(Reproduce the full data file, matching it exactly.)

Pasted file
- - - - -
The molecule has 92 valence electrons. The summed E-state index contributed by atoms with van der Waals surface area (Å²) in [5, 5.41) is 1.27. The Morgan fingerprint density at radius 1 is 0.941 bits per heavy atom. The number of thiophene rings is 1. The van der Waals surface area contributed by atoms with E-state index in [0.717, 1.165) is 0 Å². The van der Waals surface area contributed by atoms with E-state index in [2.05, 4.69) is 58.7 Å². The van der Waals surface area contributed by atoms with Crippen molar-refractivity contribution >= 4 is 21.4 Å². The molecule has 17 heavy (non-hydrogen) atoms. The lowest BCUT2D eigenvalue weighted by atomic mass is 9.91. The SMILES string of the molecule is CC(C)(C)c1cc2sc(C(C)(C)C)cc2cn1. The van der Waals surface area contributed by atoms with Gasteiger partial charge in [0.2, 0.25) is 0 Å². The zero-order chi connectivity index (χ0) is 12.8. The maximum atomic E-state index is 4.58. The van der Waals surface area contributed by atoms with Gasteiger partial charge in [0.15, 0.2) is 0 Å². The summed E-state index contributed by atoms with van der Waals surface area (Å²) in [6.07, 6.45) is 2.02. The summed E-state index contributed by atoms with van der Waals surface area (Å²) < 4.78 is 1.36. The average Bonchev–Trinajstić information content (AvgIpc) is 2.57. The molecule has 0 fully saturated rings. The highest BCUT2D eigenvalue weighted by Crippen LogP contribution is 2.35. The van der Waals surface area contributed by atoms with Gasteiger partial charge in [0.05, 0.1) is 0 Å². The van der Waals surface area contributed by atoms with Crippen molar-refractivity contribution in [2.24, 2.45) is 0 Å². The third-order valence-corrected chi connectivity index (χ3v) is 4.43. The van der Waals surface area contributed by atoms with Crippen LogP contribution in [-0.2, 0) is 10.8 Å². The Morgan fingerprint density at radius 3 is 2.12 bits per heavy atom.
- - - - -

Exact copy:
The molecule has 92 valence electrons. The summed E-state index contributed by atoms with van der Waals surface area (Å²) in [5, 5.41) is 1.27. The Morgan fingerprint density at radius 1 is 0.941 bits per heavy atom. The number of thiophene rings is 1. The van der Waals surface area contributed by atoms with E-state index in [0.717, 1.165) is 0 Å². The van der Waals surface area contributed by atoms with E-state index in [2.05, 4.69) is 58.7 Å². The van der Waals surface area contributed by atoms with Crippen molar-refractivity contribution >= 4 is 21.4 Å². The molecule has 17 heavy (non-hydrogen) atoms. The lowest BCUT2D eigenvalue weighted by atomic mass is 9.91. The SMILES string of the molecule is CC(C)(C)c1cc2sc(C(C)(C)C)cc2cn1. The van der Waals surface area contributed by atoms with Gasteiger partial charge in [0.2, 0.25) is 0 Å². The zero-order chi connectivity index (χ0) is 12.8. The maximum atomic E-state index is 4.58. The van der Waals surface area contributed by atoms with Gasteiger partial charge in [0.15, 0.2) is 0 Å². The summed E-state index contributed by atoms with van der Waals surface area (Å²) in [6.07, 6.45) is 2.02. The summed E-state index contributed by atoms with van der Waals surface area (Å²) < 4.78 is 1.36. The average Bonchev–Trinajstić information content (AvgIpc) is 2.57. The molecule has 0 fully saturated rings. The highest BCUT2D eigenvalue weighted by Crippen LogP contribution is 2.35. The van der Waals surface area contributed by atoms with Gasteiger partial charge in [0.05, 0.1) is 0 Å². The van der Waals surface area contributed by atoms with Crippen molar-refractivity contribution in [2.24, 2.45) is 0 Å². The third-order valence-corrected chi connectivity index (χ3v) is 4.43. The van der Waals surface area contributed by atoms with Crippen LogP contribution in [-0.2, 0) is 10.8 Å². The Morgan fingerprint density at radius 3 is 2.12 bits per heavy atom.